rakoffIn the three years I worked Author Events for University Book Store, meeting and hosting David Rakoff in the Fall of 2010 was, hands down, the best experience of my stint. He was on tour for Half Empty; and was frail, in pain, with an arm so weakened by his cancer that he couldn’t even hold his book. David Rakoff made such an impression on me. I have to admit (don’t throw tomatoes!) that I barely knew his work at that point. I was excited about him because my boyfriend was excited about him. I had heard his ridiculously funny skit on Wire Tap with Jonathan Goldstein  where he insists that getting drunk before a job interview is the way to go. I spent an evening and a day with him and I fell in love (I’m not kidding). As you can imagine, David was sharp, witty and smart. He was also kind, sensitive, and so cool. He was my people. We sat back and talked about crafting and boys and being Jewish and New York City. He asked me about my family history and was sincere in his curiosity. He told me my boyfriend was a cutie! He brought a handmade stamp of his face that he stamped on every book he signed. He was self-deprecating and joked about his health. He used his words carefully and was extremely present. I feel so lucky that I got to share a brief moment in his life and that I was able to let him impact me.


I can’t recommend his new book enough. It’s brilliant. We’re all so lucky to have a piece of his genius come alive after his too short life has sadly ended. Did you hear that one Wire Tap  that’s a spin off of Kafka’s metamorphosis? Jonathan Goldstein plays Gregor Samsa who wakes up to find himself an insect and he writes to a Doctor named Seuss, who is written and read by Rakoff. Doctor Seuss writes back only in rhyme. The fluidity of Rakoff’s rhyme in that skit is carried over to his new novel, Love, Dishonor, Marry, Die, Cherish, Perish, which is essentially the history of 20th century America, written in iambic pentameter.


It’s one of a kind, and a joy to read.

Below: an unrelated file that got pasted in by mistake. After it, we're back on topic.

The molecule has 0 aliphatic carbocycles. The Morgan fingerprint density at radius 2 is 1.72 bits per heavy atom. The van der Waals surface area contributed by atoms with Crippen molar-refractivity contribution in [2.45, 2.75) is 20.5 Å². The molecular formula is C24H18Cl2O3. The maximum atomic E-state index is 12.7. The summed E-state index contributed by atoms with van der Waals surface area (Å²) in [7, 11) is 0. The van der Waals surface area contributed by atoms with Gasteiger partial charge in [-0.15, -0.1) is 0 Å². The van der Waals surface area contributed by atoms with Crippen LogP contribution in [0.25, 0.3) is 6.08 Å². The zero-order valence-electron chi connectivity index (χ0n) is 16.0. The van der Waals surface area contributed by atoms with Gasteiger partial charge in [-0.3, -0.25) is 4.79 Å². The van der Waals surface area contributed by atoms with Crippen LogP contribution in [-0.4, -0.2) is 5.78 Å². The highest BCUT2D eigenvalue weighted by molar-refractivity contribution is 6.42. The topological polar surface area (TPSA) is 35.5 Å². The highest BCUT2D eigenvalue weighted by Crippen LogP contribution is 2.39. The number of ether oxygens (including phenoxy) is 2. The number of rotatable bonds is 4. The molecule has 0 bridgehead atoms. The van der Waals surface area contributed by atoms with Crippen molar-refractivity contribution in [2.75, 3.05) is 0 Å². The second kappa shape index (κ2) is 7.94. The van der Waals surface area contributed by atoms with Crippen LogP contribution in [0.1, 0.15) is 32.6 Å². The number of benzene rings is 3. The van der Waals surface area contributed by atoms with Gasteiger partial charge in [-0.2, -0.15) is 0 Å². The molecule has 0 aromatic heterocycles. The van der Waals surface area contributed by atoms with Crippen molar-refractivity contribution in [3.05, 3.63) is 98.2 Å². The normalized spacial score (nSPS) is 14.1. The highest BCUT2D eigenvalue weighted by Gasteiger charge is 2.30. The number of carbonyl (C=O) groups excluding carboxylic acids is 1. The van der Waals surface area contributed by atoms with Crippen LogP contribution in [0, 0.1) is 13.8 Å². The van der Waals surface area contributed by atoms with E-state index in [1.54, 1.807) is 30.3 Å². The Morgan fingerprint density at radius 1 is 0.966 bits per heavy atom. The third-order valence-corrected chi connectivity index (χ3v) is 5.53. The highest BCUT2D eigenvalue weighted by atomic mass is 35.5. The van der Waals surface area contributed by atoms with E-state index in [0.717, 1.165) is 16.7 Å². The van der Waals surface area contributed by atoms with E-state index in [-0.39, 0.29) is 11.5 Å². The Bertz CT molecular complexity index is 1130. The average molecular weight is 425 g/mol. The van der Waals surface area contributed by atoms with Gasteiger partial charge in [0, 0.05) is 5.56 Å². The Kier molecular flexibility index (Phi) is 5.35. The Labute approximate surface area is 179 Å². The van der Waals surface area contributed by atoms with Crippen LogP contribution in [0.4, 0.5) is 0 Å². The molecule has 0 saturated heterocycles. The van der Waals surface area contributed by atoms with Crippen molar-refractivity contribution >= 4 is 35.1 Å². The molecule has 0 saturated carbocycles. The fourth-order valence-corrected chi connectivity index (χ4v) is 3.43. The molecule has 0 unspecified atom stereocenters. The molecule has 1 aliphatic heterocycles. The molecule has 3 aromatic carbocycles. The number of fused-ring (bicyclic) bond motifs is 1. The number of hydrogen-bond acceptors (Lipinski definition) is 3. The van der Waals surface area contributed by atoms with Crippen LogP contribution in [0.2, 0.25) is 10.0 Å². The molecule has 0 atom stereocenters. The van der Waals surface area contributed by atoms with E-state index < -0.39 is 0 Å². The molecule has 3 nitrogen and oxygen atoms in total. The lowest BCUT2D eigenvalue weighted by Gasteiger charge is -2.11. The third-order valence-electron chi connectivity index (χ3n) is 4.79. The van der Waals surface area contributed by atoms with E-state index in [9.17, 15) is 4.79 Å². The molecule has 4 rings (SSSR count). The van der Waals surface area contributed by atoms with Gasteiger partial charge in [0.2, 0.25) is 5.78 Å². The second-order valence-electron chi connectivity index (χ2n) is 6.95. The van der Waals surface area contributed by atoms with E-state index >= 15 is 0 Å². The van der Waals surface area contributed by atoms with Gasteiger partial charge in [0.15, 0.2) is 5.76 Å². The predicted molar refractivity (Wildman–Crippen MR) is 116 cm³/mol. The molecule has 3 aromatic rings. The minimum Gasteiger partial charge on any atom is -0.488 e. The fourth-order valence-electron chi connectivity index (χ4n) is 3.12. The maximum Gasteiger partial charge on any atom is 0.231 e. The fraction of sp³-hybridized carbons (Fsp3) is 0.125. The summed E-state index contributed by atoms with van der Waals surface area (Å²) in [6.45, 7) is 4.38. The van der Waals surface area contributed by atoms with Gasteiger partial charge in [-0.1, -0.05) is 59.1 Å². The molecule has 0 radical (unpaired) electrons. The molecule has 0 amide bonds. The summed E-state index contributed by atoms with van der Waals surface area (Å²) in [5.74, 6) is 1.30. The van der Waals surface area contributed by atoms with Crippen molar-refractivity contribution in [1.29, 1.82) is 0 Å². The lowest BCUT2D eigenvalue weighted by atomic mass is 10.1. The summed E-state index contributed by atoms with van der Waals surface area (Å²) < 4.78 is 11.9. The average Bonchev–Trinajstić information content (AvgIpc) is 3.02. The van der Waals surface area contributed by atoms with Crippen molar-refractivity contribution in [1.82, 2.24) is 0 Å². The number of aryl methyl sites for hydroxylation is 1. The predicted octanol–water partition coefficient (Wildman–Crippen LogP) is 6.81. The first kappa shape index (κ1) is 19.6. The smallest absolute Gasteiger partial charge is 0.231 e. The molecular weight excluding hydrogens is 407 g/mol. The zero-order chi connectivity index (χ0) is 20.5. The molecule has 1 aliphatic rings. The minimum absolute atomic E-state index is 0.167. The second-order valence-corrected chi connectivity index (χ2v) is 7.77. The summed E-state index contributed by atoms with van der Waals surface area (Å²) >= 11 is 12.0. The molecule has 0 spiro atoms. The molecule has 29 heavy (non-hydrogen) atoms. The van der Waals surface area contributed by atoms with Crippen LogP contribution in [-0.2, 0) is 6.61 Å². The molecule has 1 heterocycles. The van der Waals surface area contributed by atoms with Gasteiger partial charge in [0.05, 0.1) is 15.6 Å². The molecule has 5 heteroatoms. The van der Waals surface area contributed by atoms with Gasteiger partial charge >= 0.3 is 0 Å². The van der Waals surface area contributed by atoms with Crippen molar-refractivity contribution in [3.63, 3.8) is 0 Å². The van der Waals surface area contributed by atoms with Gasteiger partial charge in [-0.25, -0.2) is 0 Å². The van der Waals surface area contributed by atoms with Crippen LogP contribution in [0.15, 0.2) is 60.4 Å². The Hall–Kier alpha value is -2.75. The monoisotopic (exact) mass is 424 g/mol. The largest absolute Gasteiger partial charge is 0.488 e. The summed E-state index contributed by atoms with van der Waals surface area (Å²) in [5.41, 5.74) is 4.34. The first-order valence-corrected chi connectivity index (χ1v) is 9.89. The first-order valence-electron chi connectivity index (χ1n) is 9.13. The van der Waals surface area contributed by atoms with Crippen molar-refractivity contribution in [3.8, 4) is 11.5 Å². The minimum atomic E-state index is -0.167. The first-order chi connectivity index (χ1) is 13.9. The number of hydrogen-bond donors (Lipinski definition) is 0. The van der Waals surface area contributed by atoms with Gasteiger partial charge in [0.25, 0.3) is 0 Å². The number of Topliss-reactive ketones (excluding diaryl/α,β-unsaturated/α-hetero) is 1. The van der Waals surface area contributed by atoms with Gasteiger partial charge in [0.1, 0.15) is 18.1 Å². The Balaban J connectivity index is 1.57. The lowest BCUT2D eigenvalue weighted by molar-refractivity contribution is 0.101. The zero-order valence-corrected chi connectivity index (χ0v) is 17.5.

–Anna Micklin, General Non-Fiction Buyer


If you were to ask me if I wanted to read a novel written by a person dying of cancer exploring the meaning of life, my first answer would always be a resounding—Pass. It’s not that I don’t think those novels have a place or are worthy of readership—they’re just not for me. Mostly due to my own innate cynicism and a family medical history that leads me to assume I’ll be one of them at some point. (Avoidance is a magical protective force field.) But the final work and first novel written by David Rakoff—I definitely wanted to read. I knew Rakoff’s work mostly from This American Life. I knew his voice and the voice inside my head would get along–that I would get none of the death-bed religion I am so cynical about. Rakoff’s dark sense of humor applied even to the most terrifying of tragedies, his own death, and this novel is no different. He never glosses over the dark, never makes excuses—it simply is, and is worth noting. With LOVE, DISHONOR, MARRY, DIE, CHERISH, PERISH, Rakoff seems almost to be willing the reader and himself to recognize the light alongside the darkness, to see the DEATH as part of LIFE.


Everything seemed bathed in a heavenly light,
Perhaps, it was just as a contrast to night”.


Within the first few stanzas of this rhyming novel the rhythm of the meter pulls you into it like the rhythm of a train on a track. Its solid, steady pace weaves and winds its way across the country and spans the 20th century. Rakoff adeptly drives the story, stitching and tying together a tapestry of interconnections: between a red-haired teenage Margaret escaping the brutality of slaughterhouse work and familial abuse in turn-of-the-century Chicago; Artistic Clifford only recently freed in the San Francisco of Gay Liberation to land harshly in the AIDS epidemic; Put-upon Nate who finally stands up for himself in a best-man speech at his ex’s wedding to his best friend, and more— all connected, sometimes barely but always significantly, rolling into each other until you reach the end, which in itself harkens forward and backwards simultaneously. Cycle of Life, though rolling ever forward, passengers disembarking and boarding all along.


Rakoff never steers into the precious and never makes the proclamation of there being a Master Plan (be it God or Fate). Rakoff’s is a world of happenstance, but one in which those fleeting moments, even if unrecognized by the participants, are imbued with so much weight and potential. The title and Seussian rhyme scheme alert us–His is a declaration that Beauty and Joy are all around us but so is Damage, so is Darkness and Death and it is all LIFE. And Life is not a solo endeavor. We are each simply a word in a much bigger rhyme.

The fact that Rakoff created this work as he himself faced and succumbed to death is extraordinary and adds extraordinary weight to it, but the novel could stand alone without its writer’s death. I wish entirely that it did. This book can be read quickly, but shouldn’t be. It should be read, slowly, savoured, and re-read.

 –Anna Updegraff, Author Events Buyer


Love, Dishonor, Marry, Die, Cherish, Perish: A  Novel by David Rakoff was released on July 16, 2013 from Doubleday, a division of Random House.